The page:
People at Oxford are too principled. Get over yourself and just be friends.
There seems to be some confusion about the distinction between opinions and actions amongst the student body. Wouldn’t we just have more fun if we were friends and not debating fiscal policy?
‘You’re friends with them, don’t you know they’re a Tory?!?’ A phrase new to me when I arrived at Oxford. Yeah sure, that’s probs because I went to a school where the cis-het white male reigned supreme; women weren’t allowed to sit on sofas, gays were against the law and no one was darker than sun kissed St. Tropez (no joke). But regardless, what a thing to say! Just because of who they may or may not vote for every few years, you won’t be friends!?!?? But they’re so kind, hilarious, loyal, loving blah blah blah [insert admirable qualities here]
But all this is irrelevant as principles are really quite meaningless without action. If someone stole from single mothers to hit back at the welfare state or someone else bombed a bank to protest capitalism, then yeah sure maybe you wouldn’t want to be friends with them. But principles are really nothing. Just thoughts. Entirely theoretical. So why does everyone care about everyone else’s so much?
Maybe we all just take each other too seriously. We respect each other too much. We actually believe someone when they talk about fiscal responsibility or global equality. When both these people with supposedly conflicting opinions are actually in equal amounts of astronomic debt and love the MacBook their banking parents bought them, these so called ‘principles’ are really quite meaningless, with minimal impact on reality. So why bother getting hot headed about this fiction we create?
Frankly I don’t care if you think I’m going to burn in hell or that I’m first on the chopping block during the revolution, because hell doesn’t exist and were there to be a revolution you certainly wouldn’t be leading it. You’d be escaping in daddy’s Mercedes, bottle of claret in hand.
This is not to say that I think we should all just sit around talking about mindless crap and never think, question or debate. No of course not. I love the fact that during dinner at hall you could have a Marxist, Catholic and conservative (and maybe even an actual liberal) all discussing and debating whatever the issue is. Sure, it might get pretty heated, but that doesn’t mean they can’t be friends and won’t boogie the night away in Bridge.
The personal may be political, but the political is not personal. If you have differing views on American foreign policy, you disagree with the opinion, not the person. You would call me a bigot if I said ‘I could never be friends with them because they believe in God’. I’m sure you’ll also tell me that political beliefs have more of an impact on real life and are more indicative of one’s character than religion. But you’re wrong. If someone thinks they’ve got a ticket to heaven, whilst their friends are tortured for eternity that would certainly impact one’s character and outlook on life, probably more so than one’s views on quantitative easing.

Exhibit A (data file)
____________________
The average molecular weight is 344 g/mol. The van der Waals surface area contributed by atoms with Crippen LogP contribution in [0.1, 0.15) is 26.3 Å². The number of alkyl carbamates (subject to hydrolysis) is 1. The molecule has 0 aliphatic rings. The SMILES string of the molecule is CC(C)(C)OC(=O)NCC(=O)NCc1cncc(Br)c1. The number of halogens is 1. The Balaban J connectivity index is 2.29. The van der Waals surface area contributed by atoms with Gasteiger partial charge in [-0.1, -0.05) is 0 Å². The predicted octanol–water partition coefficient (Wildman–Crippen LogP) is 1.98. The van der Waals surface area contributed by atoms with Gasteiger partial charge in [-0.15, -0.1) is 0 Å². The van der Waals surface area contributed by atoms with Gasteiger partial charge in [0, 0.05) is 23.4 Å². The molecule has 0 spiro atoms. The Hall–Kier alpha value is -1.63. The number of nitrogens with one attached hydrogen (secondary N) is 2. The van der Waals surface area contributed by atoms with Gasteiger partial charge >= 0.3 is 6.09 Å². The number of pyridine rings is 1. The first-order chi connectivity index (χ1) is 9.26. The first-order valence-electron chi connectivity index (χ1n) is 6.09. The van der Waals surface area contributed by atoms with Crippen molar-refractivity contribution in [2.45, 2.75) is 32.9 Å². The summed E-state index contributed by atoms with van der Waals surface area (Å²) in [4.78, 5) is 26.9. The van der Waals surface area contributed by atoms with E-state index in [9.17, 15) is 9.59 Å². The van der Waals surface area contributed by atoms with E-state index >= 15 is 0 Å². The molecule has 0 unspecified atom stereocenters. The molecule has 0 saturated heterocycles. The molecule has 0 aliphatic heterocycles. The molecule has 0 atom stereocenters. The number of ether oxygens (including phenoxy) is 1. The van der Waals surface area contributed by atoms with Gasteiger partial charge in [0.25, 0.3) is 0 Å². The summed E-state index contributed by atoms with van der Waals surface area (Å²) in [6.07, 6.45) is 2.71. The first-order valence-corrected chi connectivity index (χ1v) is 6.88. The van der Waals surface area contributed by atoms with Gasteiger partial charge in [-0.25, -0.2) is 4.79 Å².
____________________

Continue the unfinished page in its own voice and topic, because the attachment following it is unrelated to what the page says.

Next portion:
Of course the political can be personal. If you’re a member of a marginalised group and someone is prejudiced towards you; that is personal. Fair enough if you don’t want to be friends, though it’s not compulsory to be enemies. I’m not straight and I have some friends who are by all accounts fairly homophobic, but as long as I don’t mention the fact pussy is a part of my diet then it’s not an issue. By the same token they avoid mentioning their disgust at sodomites and scissor sisters. In some ways it is affirming and a true mark of our friendship that we are friends despite my homosexual inclinations.
I haven’t always been this way. I was an exceptionally radical teenager. I walked out of a maths lesson aged fourteen, because it focussed too heavily around the profit motive (true story). I would get really upset by the many injustices in the world. I really worried about the environment. But now, I just don’t care enough. I’ve realised I won’t change the world. And frankly you probably won’t either. Revolution seems rather unlikely and the environment is fucked regardless. More importantly, I didn’t have as much fun when I was fuming about someone who expressed a view that was particularly conflicting with my so-called ‘principles’. Now I still care about these things, just not as much as I care about people. I’d choose laughter over liberty any day.
If we were all just nice and kind wouldn’t the world be a better place? I suppose what I’m really trying to say is that we should all just live under a rainbow of vague tolerance and healthy apathy.